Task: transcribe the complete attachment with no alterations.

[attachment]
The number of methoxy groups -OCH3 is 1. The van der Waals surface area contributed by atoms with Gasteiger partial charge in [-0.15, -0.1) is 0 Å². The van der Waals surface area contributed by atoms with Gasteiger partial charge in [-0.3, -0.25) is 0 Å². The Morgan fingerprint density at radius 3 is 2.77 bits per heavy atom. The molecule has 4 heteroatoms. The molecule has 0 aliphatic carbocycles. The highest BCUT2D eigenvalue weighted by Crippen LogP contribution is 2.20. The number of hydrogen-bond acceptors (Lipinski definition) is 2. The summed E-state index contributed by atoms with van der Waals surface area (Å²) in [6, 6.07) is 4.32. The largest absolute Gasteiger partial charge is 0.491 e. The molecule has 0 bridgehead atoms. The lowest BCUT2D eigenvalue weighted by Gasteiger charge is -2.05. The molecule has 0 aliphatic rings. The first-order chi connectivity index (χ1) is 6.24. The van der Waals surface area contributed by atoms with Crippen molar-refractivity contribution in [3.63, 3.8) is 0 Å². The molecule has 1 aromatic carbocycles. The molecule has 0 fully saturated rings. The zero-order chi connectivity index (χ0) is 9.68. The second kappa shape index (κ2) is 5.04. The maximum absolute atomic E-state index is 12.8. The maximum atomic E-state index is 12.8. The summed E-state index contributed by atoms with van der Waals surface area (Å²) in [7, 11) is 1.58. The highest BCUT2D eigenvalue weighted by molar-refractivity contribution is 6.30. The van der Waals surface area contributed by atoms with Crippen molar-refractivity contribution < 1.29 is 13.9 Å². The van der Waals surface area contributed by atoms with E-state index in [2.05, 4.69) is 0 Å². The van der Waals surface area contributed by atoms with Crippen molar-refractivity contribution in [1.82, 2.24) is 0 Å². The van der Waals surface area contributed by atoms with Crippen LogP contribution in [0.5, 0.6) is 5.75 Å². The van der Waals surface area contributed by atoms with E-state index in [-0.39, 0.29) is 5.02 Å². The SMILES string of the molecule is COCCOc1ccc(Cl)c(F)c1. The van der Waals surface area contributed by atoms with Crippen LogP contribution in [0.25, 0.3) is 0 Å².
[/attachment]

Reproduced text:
The number of methoxy groups -OCH3 is 1. The van der Waals surface area contributed by atoms with Gasteiger partial charge in [-0.15, -0.1) is 0 Å². The van der Waals surface area contributed by atoms with Gasteiger partial charge in [-0.3, -0.25) is 0 Å². The Morgan fingerprint density at radius 3 is 2.77 bits per heavy atom. The molecule has 4 heteroatoms. The molecule has 0 aliphatic carbocycles. The highest BCUT2D eigenvalue weighted by Crippen LogP contribution is 2.20. The number of hydrogen-bond acceptors (Lipinski definition) is 2. The summed E-state index contributed by atoms with van der Waals surface area (Å²) in [6, 6.07) is 4.32. The largest absolute Gasteiger partial charge is 0.491 e. The molecule has 0 bridgehead atoms. The lowest BCUT2D eigenvalue weighted by Gasteiger charge is -2.05. The molecule has 0 aliphatic rings. The first-order chi connectivity index (χ1) is 6.24. The van der Waals surface area contributed by atoms with Crippen molar-refractivity contribution in [3.63, 3.8) is 0 Å². The molecule has 1 aromatic carbocycles. The molecule has 0 fully saturated rings. The zero-order chi connectivity index (χ0) is 9.68. The second kappa shape index (κ2) is 5.04. The maximum absolute atomic E-state index is 12.8. The maximum atomic E-state index is 12.8. The summed E-state index contributed by atoms with van der Waals surface area (Å²) in [7, 11) is 1.58. The highest BCUT2D eigenvalue weighted by molar-refractivity contribution is 6.30. The van der Waals surface area contributed by atoms with Crippen molar-refractivity contribution < 1.29 is 13.9 Å². The van der Waals surface area contributed by atoms with E-state index in [2.05, 4.69) is 0 Å². The van der Waals surface area contributed by atoms with Crippen molar-refractivity contribution in [1.82, 2.24) is 0 Å². The van der Waals surface area contributed by atoms with Crippen LogP contribution in [0.5, 0.6) is 5.75 Å². The van der Waals surface area contributed by atoms with E-state index in [-0.39, 0.29) is 5.02 Å². The SMILES string of the molecule is COCCOc1ccc(Cl)c(F)c1. The van der Waals surface area contributed by atoms with Crippen LogP contribution in [0.25, 0.3) is 0 Å².